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Potomac Books


Skylark Meets Meadowlark, Skylark Meets Meadowlark, 080322057X, 0-8032-2057-X, 978-0-8032-2057-7, 9780803220577, Thomas C. Gannon, , Skylark Meets Meadowlark, 0803226160, 0-8032-2616-0, 978-0-8032-2616-6, 9780803226166, Thomas C. Gannon

Skylark Meets Meadowlark
Reimagining the Bird in British Romantic and Contemporary Native American Literature
Thomas C. Gannon

2009. 436 pp.
$50.00 s

A Native rereading of both British Romanticism and mainstream Euro-American ecocriticism, this cross-cultural transatlantic study of literary imaginings about birds sets the agenda for a more sophisticated and nuanced ecocriticism. Lakota critic Thomas C. Gannon explores how poets and nature writers in Britain and Native America have incorporated birds into their writings. He discerns an evolution in humankind’s representations—and attitudes toward—other species by examining the avian images and tropes in British Romantic and Native American literatures, and by considering how such literary treatment succeeds from an ecological or animal-rights perspective.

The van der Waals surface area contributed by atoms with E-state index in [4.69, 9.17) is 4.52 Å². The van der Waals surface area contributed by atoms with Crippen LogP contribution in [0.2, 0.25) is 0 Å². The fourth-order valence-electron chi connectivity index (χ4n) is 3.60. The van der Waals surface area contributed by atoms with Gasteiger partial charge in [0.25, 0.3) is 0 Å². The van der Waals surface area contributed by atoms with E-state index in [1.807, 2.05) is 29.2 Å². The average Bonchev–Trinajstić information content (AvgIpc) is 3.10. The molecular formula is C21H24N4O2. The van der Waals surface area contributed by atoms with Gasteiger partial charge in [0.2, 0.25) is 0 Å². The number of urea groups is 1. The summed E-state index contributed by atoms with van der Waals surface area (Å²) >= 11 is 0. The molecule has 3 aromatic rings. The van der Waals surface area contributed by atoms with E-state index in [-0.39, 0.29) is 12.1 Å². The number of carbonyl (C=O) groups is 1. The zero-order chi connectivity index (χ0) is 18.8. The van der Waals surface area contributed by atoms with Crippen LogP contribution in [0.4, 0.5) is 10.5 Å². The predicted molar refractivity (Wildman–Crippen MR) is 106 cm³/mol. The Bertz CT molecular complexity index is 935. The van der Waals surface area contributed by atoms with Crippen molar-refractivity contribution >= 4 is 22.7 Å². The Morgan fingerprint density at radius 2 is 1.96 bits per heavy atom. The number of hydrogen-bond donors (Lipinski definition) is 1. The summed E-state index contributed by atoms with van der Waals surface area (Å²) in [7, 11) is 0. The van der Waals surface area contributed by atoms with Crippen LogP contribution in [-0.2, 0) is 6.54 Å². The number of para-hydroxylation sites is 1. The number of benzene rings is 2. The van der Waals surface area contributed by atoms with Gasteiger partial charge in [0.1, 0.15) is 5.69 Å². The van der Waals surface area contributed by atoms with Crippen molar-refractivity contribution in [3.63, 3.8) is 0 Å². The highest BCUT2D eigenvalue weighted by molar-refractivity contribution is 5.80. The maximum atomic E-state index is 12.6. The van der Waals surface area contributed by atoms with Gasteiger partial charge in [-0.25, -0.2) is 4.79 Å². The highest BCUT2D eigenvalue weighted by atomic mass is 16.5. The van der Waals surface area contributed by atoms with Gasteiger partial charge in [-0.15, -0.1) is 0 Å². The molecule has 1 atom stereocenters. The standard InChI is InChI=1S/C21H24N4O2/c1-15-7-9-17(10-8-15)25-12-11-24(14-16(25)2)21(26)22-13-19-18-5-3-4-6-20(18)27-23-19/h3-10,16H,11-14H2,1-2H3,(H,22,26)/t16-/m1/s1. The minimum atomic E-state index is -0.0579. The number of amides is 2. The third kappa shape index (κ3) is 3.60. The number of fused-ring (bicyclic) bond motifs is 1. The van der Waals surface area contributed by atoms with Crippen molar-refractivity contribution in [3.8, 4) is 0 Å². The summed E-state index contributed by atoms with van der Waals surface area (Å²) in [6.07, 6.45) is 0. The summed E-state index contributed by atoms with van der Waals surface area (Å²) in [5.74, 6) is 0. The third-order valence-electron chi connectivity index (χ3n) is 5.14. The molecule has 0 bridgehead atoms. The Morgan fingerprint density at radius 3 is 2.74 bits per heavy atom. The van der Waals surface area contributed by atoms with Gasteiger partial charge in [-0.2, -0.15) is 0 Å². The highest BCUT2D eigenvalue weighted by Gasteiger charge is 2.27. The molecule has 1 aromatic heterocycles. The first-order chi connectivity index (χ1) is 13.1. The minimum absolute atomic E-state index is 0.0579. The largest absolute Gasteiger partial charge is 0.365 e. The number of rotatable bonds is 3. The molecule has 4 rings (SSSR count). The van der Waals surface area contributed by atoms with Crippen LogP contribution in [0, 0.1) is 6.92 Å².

Such depictions, Gannon argues, reveal much about underlying cultural and historical relationships with the Other—whether other species or other peoples. He elucidates the changing interconnections between birds and humans in British Romanticism from Cowper to Clare, with particular attention to Wordsworth, Coleridge, Shelley, Byron, and Keats. Gannon then considers how birds are imagined by Native writers, including early Lakota authors and contemporary poets such as Linda Hogan and Joy Harjo. Ultimately he shows how the sensitive and far-reaching connections with nature forged by Native American writers encourage a more holistic reimagining of humankind’s relationship to other animals.

Thomas C. Gannon is an associate professor of English and ethnic studies at the University of Nebraska–Lincoln. His articles have appeared in Leaves of Grass: The Sesquicentennial Essays, the Walt Whitman Quarterly Review, and the South Dakota Review.

Publication of this volume was assisted by a grant from the University of Nebraska-Lincoln Research Council, funded in part by the Charles J. Millard Trust Fund.

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